After a bitterly cold February in Duluth, we are watching eagerly for signs of spring to tell us how long. A sign is a stand-in: its presence indicates the probable presence or occurrence of something else.
In the First Reading for this Sunday, we hear about other signs. God gives the Ten Commandments to Moses, a list of Thou Shalt Nots for a people who, after generations of slavery, no longer know right from wrong. They ask for a sign that God is with them and God gives it: lightning, thunder, smoke, and a deafening trumpet blast. Moses tells them that these signs are ‘to put the fear of God upon them so that they do not sin.’ Even today, we sometimes need an in-your-face sign to let us know when we are going in the wrong direction.
The account in the Gospel of John of the cleansing of the Temple takes place 1300 years after Exodus. The scene is the vast outermost courtyard that surrounds the temple in Jerusalem. This area has stalls filled with sacrificial cattle and sheep, cages with doves for those who can afford no more, and tables for pilgrims to exchange their foreign coins. The air is filled with the smell of frightened animals and their droppings and with the noise of hundreds of people – especially at this season of Passover, when many come up to Jerusalem for the feast. Jesus and his disciples enter through a gate and he is filled with anger at what he finds.
Why does he object so much to the presence of moneychangers? They are providing a necessary service, exchanging the various coins of the Roman empire for the Tyrian half-shekel that is needed to pay the temple tax. The animal sellers are there to provide unblemished beasts for sacrifice, as prescribed by Jewish law.
It’s not what they were doing, but how, that offends Jesus. They have transformed the Holy Dwelling of God into a vast bazaar, where sellers haggle with buyers over prices, cheat each other, pay bribes to the authorities to keep them silent, and have their own pockets picked by thieves. The Gospel of Mark adds that people are using the outer courtyard for a convenient shortcut across the city, a sure sign that they are not thinking of God. God help me! at times I have done that, taking a shortcut from the monastery’s garden court through the chapel to reach the front sidewalk.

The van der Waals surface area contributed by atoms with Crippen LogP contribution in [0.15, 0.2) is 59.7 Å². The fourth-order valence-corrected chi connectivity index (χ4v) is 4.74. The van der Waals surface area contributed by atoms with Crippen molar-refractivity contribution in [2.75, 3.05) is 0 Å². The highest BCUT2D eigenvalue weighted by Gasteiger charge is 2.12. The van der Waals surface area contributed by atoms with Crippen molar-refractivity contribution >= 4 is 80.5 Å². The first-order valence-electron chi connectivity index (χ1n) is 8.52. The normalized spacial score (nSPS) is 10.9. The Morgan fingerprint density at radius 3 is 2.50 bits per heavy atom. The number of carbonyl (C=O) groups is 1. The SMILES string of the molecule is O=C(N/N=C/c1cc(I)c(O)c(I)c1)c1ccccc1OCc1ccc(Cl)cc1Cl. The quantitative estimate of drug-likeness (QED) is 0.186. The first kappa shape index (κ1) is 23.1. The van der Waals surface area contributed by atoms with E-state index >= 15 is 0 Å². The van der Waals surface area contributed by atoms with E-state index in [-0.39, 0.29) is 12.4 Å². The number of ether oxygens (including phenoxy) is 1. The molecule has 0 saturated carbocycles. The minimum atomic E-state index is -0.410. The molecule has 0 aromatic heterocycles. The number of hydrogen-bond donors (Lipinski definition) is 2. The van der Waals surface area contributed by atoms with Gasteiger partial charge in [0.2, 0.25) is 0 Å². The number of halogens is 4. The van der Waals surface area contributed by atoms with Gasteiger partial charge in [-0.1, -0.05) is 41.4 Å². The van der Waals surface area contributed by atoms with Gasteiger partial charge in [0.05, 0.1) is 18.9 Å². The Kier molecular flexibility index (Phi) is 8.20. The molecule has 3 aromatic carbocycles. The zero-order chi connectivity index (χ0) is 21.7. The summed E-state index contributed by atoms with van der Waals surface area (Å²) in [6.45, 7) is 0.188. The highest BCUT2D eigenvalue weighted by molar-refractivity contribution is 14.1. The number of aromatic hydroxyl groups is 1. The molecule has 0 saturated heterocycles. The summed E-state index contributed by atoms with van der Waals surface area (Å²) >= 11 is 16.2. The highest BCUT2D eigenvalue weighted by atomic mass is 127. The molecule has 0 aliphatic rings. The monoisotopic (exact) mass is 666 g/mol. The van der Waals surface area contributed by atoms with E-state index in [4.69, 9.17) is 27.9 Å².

The problem is that people can grow too comfortable with holiness. We forget the reverence with which we should always approach God. For Jesus, even the temple’s outer precinct is sacred. His reaction is not rage but a controlled response to sacrilege. He methodically braids a rope whip and uses it, not to harm people or animals, but to drive them out, and re-establish the courtyard as God’s House. He orders them, “Stop making my Father’s house a marketplace!” and, in the Gospel of Mark, says, “This temple should be a house of prayer for all the nations, but you have made it a den of thieves.”
I can only imagine the chaotic scene as Jesus wields his whip: tables overturn, coins scatter everywhere (with some pilgrims grabbing them up, as though an answer to prayer), the cows bellow, sheep baa, doves flutter away into freedom. The merchants and moneychangers duck away from the whip while protesting their innocence in the face of such righteous anger. His actions outrage the temple officials and alarm the Roman soldiers who are there to keep the crowds quiet.
“Zeal for Your House consumes me.” The disciples remember these words from Psalm 69, a cry from a heart that loves God deeply and is ridiculed for his faith. The psalm continues, “Insults have broken my heart, so that I am in despair. I looked for pity, but there was none; for comforters, but I found none. They gave me poison for food, and for my thirst they gave me vinegar to drink.” We will hear an echo of these words in a few weeks: as Jesus hangs on the cross, mocked by passersby, and is offered sour wine by his executioners – a sign, to those who pay attention, that ancient prophecies are coming to fulfilment.
The temple officials ask Jesus, “What sign can you show us that you have the right to do this?” He replies, “Destroy this temple, and in three days I will raise it up.” Signs, again. We demand proof before we will believe. The officials see this as a sign of hubris. For John, it foreshadows Jesus’ death and resurrection, and prophesies the eventual destruction of the temple that will sweep away the long tradition of animal sacrifice to make room for the perfect covenant between God and humankind.
Jesus is moving us beyond the need for a sign, for requiring proof. In the second reading, Paul takes up this theme in his first letter to the Corinthians. “Jews demand signs and Greeks seek wisdom, but we proclaim Christ crucified, a stumbling block to Jews and foolishness to Gentiles, but to those who are called, Christ is the power and the wisdom of God.”
Because Jesus died and rose, we no longer need signs to believe. God calls us directly, in that still voice speaking in our hearts.
What conversion of mind, heart, and life is the Lord asking of you today?